## 1 Answer

The accuracy is varying and not linear, meaning that if the number of components increase, the accuracy will not necessarily increase.

This is not unexpected. Choosing the right number of components requires balancing the extra information given by the additional dimensions and the useless noise and redundancy present therein. Even though PCA is a linear transform, and even if you used a linear classifier, the dependence of the classifier performance on the number of components is generally very non-linear.

Two options (or alterations thereof) are common:

1. Pick a predefined level of variance to keep (usually 90% or 95%, at least for me) and just stick with it. Think of it as regularization, rather than as a hyper-parameter.

2. Treat it as a hyper-parameter and optimize over a validation set for the number of components to keep $$k$$. This is essentially what you are doing already. It's perfectly reasonable to simply choose the $$k$$ that gave the best performance (on a held-out set).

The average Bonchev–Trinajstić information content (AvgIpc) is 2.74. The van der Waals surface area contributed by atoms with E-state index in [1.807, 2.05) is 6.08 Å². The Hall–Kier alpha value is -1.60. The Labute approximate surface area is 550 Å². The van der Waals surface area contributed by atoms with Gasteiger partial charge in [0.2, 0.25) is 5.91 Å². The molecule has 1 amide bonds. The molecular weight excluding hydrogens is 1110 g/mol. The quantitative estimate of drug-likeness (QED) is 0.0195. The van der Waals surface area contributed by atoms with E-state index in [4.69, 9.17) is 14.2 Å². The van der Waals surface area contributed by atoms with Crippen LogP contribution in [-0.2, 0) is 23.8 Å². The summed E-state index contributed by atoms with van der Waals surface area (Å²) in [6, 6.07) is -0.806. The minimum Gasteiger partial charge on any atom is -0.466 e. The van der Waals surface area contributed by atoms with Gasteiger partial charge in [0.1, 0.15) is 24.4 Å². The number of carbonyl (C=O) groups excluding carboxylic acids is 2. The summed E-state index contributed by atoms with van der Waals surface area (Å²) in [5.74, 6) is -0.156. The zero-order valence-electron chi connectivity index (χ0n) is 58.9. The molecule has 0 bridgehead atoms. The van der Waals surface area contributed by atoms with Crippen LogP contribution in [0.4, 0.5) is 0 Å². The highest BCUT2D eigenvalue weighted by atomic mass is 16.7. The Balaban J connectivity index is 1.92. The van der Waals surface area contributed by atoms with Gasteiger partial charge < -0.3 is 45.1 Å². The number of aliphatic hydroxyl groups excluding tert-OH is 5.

• If you have no prior Knowledge of the subject matter (you don't recognise the meaning behind the principal components), then as you suggest option 2 is the best. The code presented however doesn't include a held out set which is fundamental to ensuring the output is useful. Jul 17 '19 at 20:37
• @fswings Very true. Briefly looking at the code, it seems to use 10-fold cross-validation, which would be acceptable for choosing $k$. Jul 17 '19 at 22:08
• Take your original data and use train_test_split to produce a hold out set and the remainder. Use the remainder for the GridSearchCV to get the best model. Once identified apply it against the hold out set as a sanity check. Jul 18 '19 at 19:22
• @tsumaranaina I think what fswings is saying is that you should use a held-out test set, i.e. three splits, not two: train, validate, and test. Jul 18 '19 at 20:05
• @tsumaranaina Check out stats.stackexchange.com/questions/9357/… and stats.stackexchange.com/questions/19048/… :) Jul 19 '19 at 3:54